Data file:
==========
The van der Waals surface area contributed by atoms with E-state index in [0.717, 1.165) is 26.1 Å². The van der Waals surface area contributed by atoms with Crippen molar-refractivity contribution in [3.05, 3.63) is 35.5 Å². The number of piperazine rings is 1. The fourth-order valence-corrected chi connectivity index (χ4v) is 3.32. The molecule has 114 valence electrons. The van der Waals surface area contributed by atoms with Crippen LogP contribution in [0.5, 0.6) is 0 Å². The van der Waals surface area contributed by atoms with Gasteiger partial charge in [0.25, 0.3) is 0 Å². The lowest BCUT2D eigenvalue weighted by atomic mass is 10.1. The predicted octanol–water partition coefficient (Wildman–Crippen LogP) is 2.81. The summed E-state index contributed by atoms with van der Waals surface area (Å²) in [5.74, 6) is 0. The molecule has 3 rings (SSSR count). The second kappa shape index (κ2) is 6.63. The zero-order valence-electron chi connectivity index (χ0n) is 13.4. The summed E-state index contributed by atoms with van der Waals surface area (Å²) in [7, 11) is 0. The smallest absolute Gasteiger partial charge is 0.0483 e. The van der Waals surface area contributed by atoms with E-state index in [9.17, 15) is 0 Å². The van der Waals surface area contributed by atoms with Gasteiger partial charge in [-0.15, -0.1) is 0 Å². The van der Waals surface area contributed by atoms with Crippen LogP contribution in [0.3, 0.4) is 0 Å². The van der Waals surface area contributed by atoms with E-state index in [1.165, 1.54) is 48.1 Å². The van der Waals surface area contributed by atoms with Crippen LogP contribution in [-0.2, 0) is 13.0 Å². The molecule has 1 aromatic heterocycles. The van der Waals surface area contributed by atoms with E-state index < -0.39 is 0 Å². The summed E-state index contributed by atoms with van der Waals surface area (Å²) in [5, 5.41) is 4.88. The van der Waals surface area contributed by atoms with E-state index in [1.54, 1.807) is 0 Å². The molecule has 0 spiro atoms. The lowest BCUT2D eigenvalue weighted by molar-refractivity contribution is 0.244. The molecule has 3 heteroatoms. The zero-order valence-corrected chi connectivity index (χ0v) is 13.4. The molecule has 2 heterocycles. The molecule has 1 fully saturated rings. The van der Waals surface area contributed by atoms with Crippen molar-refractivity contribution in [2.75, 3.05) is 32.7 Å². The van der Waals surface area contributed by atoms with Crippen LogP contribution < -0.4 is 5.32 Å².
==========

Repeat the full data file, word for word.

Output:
The van der Waals surface area contributed by atoms with E-state index in [0.717, 1.165) is 26.1 Å². The van der Waals surface area contributed by atoms with Crippen molar-refractivity contribution in [3.05, 3.63) is 35.5 Å². The number of piperazine rings is 1. The fourth-order valence-corrected chi connectivity index (χ4v) is 3.32. The molecule has 114 valence electrons. The van der Waals surface area contributed by atoms with Crippen LogP contribution in [0.5, 0.6) is 0 Å². The van der Waals surface area contributed by atoms with Gasteiger partial charge in [0.25, 0.3) is 0 Å². The lowest BCUT2D eigenvalue weighted by atomic mass is 10.1. The predicted octanol–water partition coefficient (Wildman–Crippen LogP) is 2.81. The summed E-state index contributed by atoms with van der Waals surface area (Å²) in [5.74, 6) is 0. The molecule has 3 rings (SSSR count). The second kappa shape index (κ2) is 6.63. The zero-order valence-electron chi connectivity index (χ0n) is 13.4. The summed E-state index contributed by atoms with van der Waals surface area (Å²) in [7, 11) is 0. The smallest absolute Gasteiger partial charge is 0.0483 e. The van der Waals surface area contributed by atoms with E-state index in [9.17, 15) is 0 Å². The van der Waals surface area contributed by atoms with Gasteiger partial charge in [-0.15, -0.1) is 0 Å². The van der Waals surface area contributed by atoms with Crippen LogP contribution in [0.3, 0.4) is 0 Å². The van der Waals surface area contributed by atoms with E-state index in [1.165, 1.54) is 48.1 Å². The van der Waals surface area contributed by atoms with Crippen LogP contribution in [-0.2, 0) is 13.0 Å². The molecule has 1 aromatic heterocycles. The van der Waals surface area contributed by atoms with E-state index < -0.39 is 0 Å². The summed E-state index contributed by atoms with van der Waals surface area (Å²) in [5, 5.41) is 4.88. The van der Waals surface area contributed by atoms with E-state index in [1.54, 1.807) is 0 Å². The molecule has 0 spiro atoms. The lowest BCUT2D eigenvalue weighted by molar-refractivity contribution is 0.244. The molecule has 3 heteroatoms. The zero-order valence-corrected chi connectivity index (χ0v) is 13.4. The molecule has 2 heterocycles. The molecule has 1 fully saturated rings. The van der Waals surface area contributed by atoms with Crippen molar-refractivity contribution in [2.75, 3.05) is 32.7 Å². The van der Waals surface area contributed by atoms with Crippen LogP contribution < -0.4 is 5.32 Å².